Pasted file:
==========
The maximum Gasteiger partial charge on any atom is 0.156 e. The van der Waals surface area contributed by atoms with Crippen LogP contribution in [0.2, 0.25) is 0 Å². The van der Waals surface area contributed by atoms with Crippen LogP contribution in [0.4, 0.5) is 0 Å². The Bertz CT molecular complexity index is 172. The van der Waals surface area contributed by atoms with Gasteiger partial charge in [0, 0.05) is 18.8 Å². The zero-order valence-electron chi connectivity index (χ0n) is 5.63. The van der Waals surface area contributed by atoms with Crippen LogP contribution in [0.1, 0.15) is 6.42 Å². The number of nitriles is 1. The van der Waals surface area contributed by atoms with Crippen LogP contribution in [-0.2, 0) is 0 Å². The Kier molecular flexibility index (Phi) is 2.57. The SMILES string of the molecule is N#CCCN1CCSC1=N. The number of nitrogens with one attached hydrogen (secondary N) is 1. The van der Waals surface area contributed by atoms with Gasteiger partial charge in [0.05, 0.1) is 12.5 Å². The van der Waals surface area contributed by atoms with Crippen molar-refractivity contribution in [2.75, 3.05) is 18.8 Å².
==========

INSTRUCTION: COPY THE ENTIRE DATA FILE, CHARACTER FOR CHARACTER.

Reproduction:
The maximum Gasteiger partial charge on any atom is 0.156 e. The van der Waals surface area contributed by atoms with Crippen LogP contribution in [0.2, 0.25) is 0 Å². The van der Waals surface area contributed by atoms with Crippen LogP contribution in [0.4, 0.5) is 0 Å². The Bertz CT molecular complexity index is 172. The van der Waals surface area contributed by atoms with Gasteiger partial charge in [0, 0.05) is 18.8 Å². The zero-order valence-electron chi connectivity index (χ0n) is 5.63. The van der Waals surface area contributed by atoms with Crippen LogP contribution in [0.1, 0.15) is 6.42 Å². The number of nitriles is 1. The van der Waals surface area contributed by atoms with Crippen LogP contribution in [-0.2, 0) is 0 Å². The Kier molecular flexibility index (Phi) is 2.57. The SMILES string of the molecule is N#CCCN1CCSC1=N. The number of nitrogens with one attached hydrogen (secondary N) is 1. The van der Waals surface area contributed by atoms with Gasteiger partial charge in [0.05, 0.1) is 12.5 Å². The van der Waals surface area contributed by atoms with Crippen molar-refractivity contribution in [2.75, 3.05) is 18.8 Å².